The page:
A Republican strategist with close knowledge of the situation said Dubke had taken the job knowing that it would be exceptionally difficult.

“I think he went into this with eyes as wide open as they could be and understood what the challenges might be and the challenges ended up being real,” the strategist said. “It’s a tough job to begin with but how do you manage to plan and execute around a president who’s as unpredictable as Trump? I don’t know how you do it.”

Dubke never cut much of a figure in a White House populated with outsize personalities and animated by factionalism and conflict. Trump told people he felt Dubke “could never go on offense” and that he didn’t think Dubke “would be somebody who was willing to go to the mat,” said a source close to the White House. Trump has blamed his communications team for the morass his administration finds itself in, as scandals related to the Russia investigation pile up and dominate coverage of his White House.

I tried to get Dubke to cooperate for a profile back in April; he invited me for a meeting in his office in the “upper press” area of the White House, but politely declined to cooperate. This remained the case on Tuesday. “Appreciate the persistence, but still think I will take a pass,” Dubke said in an email.

Dubke’s background made him an object of suspicion on the Trump-loyalist right, at least at first. In its story on his hiring, Breitbart News described him as a “Karl Rove acolyte” who “worked his way into President Donald Trump’s White House.” Dubke’s low profile made him less of a target during his tenure from Breitbart and its fellow travelers than some other establishment figures who have come on board to the White House. But he never fit in to any of the factions inside the White House.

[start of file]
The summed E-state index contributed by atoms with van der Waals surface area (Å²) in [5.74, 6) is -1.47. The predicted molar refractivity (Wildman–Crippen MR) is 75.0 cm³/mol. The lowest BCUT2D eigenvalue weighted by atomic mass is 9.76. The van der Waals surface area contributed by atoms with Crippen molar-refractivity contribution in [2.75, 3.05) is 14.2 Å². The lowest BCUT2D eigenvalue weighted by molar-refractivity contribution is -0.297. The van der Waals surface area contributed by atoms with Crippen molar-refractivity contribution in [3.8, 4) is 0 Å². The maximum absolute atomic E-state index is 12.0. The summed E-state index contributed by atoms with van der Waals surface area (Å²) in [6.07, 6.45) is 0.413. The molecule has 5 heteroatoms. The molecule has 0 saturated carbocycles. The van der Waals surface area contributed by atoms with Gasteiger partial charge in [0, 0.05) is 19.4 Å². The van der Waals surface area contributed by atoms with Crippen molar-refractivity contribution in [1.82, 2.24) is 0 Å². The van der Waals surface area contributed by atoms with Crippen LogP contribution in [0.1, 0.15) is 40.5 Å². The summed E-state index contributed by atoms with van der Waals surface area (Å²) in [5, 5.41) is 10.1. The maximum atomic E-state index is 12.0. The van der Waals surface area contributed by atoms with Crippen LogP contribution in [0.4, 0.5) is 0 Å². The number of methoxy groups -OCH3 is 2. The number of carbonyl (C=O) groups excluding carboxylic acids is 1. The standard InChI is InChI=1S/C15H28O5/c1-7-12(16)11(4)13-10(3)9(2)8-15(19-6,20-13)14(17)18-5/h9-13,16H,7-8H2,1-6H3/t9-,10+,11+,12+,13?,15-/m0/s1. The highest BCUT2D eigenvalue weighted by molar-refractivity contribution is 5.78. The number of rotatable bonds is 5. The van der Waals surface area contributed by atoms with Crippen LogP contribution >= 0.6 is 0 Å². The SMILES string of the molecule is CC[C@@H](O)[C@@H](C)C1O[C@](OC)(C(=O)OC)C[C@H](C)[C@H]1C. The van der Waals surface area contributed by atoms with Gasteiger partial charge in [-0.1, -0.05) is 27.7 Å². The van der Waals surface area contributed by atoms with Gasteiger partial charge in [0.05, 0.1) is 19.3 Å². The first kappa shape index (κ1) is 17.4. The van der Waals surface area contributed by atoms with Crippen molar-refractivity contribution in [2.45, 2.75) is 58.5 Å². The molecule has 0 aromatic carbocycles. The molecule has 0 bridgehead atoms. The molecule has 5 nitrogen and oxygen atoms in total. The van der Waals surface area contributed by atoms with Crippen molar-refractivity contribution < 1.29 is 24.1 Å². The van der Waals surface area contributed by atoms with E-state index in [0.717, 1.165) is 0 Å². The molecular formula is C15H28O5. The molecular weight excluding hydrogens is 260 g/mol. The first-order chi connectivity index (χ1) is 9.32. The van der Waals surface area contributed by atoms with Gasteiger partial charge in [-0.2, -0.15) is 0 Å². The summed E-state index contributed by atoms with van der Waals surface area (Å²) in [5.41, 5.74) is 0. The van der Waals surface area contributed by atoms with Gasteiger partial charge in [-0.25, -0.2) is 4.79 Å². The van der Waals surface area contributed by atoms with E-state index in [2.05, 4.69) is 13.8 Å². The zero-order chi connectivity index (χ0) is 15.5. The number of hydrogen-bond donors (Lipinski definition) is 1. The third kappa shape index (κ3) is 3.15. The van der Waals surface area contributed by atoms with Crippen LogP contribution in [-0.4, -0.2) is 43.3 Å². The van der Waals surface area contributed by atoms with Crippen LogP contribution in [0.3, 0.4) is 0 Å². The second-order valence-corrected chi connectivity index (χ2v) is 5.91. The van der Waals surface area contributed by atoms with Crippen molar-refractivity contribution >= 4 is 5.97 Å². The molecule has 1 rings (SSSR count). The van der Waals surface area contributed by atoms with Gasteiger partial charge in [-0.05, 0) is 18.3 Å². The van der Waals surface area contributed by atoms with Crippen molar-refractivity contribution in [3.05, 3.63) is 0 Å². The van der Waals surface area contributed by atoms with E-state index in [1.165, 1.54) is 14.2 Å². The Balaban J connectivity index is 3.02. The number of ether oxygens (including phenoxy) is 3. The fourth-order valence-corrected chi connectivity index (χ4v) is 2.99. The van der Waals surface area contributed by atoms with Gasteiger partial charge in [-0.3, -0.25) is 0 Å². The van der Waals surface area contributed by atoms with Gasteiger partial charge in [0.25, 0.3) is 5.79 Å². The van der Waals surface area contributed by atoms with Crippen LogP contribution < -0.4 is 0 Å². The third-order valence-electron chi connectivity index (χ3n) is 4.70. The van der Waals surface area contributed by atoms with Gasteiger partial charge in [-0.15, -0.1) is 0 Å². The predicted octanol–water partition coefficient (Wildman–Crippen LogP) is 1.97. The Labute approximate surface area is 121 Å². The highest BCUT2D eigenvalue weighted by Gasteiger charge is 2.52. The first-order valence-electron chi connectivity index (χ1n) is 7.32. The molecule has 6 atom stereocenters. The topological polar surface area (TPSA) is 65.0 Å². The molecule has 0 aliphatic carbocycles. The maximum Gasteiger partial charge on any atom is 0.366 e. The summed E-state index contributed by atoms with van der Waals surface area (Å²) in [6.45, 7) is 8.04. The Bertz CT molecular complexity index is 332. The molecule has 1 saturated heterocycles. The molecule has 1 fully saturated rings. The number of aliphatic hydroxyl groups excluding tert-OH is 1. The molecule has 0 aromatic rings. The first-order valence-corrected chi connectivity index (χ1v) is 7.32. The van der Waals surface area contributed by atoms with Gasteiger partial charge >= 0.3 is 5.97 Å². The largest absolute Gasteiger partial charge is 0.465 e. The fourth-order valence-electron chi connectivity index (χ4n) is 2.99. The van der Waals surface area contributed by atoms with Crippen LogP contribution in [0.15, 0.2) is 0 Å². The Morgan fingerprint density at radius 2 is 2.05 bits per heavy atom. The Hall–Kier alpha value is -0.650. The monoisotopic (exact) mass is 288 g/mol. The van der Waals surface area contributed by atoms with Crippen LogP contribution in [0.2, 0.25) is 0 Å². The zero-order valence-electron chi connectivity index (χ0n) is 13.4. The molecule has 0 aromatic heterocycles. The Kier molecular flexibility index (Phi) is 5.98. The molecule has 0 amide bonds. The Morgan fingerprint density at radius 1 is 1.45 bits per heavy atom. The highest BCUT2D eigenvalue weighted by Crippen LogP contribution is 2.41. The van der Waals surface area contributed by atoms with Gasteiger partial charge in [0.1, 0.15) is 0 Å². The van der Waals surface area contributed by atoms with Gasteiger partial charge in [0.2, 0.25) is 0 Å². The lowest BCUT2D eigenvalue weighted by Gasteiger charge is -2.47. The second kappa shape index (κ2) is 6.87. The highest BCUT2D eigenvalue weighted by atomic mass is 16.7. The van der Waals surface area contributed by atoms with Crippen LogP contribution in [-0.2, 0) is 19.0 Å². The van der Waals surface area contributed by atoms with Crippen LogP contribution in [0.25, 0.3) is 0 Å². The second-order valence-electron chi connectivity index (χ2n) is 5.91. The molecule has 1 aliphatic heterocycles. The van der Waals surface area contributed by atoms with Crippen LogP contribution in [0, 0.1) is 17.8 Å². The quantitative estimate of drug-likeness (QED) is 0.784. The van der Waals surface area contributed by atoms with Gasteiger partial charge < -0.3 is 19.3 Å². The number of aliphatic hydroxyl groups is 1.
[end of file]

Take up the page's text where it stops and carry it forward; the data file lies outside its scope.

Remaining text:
“He’s not one of the New York people,” said the Republican strategist. “He’s not someone who’s looking to remake the world in some nationalistic image. And he’s not someone who got swept along in the tide from the RNC. In a world of factionalism he didn’t really fit into any one particular camp.”

Under different circumstances, someone like Dubke could have been an asset to a dysfunctional and disorganized White House.

“I think that his approach and personality is what the White House needs,” Brian Jones, Dubke’s partner at the Black Rock Group, told me when I was reporting a profile on Dubke in April. Dubke is expected to rejoin Black Rock after leaving the White House. “This is someone who plays nice with others, this is not someone who’s counting how many times they’re going to be on TV in week, this is someone who’s very results-driven and focused.”

The press team at the White House has struggled to keep up with, and explain a president who consistently creates communications problems for them to solve. His unwillingness to match his own message to that of his spokespeople speaks to an eternal truth about Trump, which is that he is the only person who can speak for himself. No one else has ever truly been empowered to do so.

Trump is now showing signs of wanting to return to his roots, so to speak, communications-wise. White House chief strategist Steve Bannon is in the process of setting up a team dedicated to dealing with the Russia issue; former Citizens United chief David Bossie, now at a pro-Trump outside group, and former Trump campaign manager Corey Lewandowski, have both been spoken to about being a part of it.

“I don’t know what’s going to happen,” Bossie said on Fox and Friends on Tuesday morning. “They’ve talked to many people including me.”